When I asked Shepherd what’s up next for him and the band he said, “Dirt on My Diamonds, Volume II is ready to go and will keep us out on the road and keep us having new material, and keeping the ball rolling. I probably have about four different albums worth of material that I’m working on right now. So we have a lot more music in the pipeline.”

Shepherd likes playing Pittsburgh. “We have a pretty consistent history of doing shows in Pittsburgh with great turnouts and a very loyal fan base. It’s one of the places we always look forward to coming to. Especially my singer Noah Hunt, who’s from Cincinnati and feels there’s just something about Pittsburgh.” Both Shepherd and Hunt share lead vocal duties and he says that expands the number of different songs that they can do. Hunt has been with the band going on 27 years. Shepherd calls him a great singer.

A Very Talented Band

The band is a very tight unit, a molten hot fusion of musicians who are extremely talented at their craft. Lead vocals are sung with clarity and power by Shepherd and Hunt, combining with the burning hot riffs generated by Shepherd on his Signature Series Fender Stratocaster like sparks dancing on a just-poured slab of steel. Drummer Chris Layton was part of Stevie Ray Vaughn’s band, Double Trouble, and played drums on Shepherd’s first studio album. Layton started touring with the band in 2006. Keeping a steady bottom is bass guitarist Kevin McCormick who has played with many notables including Melissa Etheridge, Stephen Stills, Nils Lofgren, and Jackson Browne. And on keyboards is Joe Krown, a New Orleans resident, whose playing is influenced by the city he calls home. Marcia Ball, Chuck Berry, Bo Diddley, Mavis Staples, and Allen Toussaint are some of the stars he has performed with.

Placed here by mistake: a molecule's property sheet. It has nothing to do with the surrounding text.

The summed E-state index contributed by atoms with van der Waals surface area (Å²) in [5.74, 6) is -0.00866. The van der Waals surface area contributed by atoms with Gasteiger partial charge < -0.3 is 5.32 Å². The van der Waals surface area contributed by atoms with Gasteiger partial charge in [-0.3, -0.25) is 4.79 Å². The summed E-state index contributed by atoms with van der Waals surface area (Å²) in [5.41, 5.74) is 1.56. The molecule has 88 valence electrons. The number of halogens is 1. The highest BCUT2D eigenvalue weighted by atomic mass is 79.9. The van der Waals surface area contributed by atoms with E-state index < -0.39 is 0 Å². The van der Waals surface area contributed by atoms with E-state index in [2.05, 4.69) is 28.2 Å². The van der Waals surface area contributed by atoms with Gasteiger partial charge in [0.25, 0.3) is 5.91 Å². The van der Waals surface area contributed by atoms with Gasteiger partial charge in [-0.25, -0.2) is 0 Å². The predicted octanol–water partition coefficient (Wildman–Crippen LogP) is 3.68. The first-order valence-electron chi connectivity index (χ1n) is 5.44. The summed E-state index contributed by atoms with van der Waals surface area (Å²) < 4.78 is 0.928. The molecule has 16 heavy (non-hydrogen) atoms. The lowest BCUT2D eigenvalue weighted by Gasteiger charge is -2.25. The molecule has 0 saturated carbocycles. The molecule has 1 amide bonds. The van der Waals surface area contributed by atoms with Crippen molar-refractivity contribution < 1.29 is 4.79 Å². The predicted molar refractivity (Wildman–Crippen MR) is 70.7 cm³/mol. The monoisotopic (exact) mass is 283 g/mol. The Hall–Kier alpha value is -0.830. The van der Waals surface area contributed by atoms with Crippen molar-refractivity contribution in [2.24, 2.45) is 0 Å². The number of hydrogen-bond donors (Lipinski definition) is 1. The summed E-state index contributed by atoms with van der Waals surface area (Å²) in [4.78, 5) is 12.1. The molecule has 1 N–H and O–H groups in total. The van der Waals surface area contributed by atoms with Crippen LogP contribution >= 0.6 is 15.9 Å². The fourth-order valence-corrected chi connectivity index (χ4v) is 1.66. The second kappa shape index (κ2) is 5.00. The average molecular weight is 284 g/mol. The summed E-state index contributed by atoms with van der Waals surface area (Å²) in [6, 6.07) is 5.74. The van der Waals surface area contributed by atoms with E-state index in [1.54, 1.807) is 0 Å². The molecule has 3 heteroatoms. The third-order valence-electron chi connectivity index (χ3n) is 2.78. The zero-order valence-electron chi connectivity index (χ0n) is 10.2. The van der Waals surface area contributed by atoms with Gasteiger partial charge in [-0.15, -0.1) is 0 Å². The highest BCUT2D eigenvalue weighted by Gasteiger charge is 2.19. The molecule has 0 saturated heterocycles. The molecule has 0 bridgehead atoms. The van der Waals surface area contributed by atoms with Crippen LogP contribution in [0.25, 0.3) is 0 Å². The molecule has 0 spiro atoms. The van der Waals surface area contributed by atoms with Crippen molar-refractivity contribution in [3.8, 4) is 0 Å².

The Kenny Wayne Shepherd Band has carried the blues rock legacy forward to the present day. To experience both the past and future of this rock genre catch them at the Palace Theatre on March 10.

Rick Handler is the executive producer of Entertainment Central.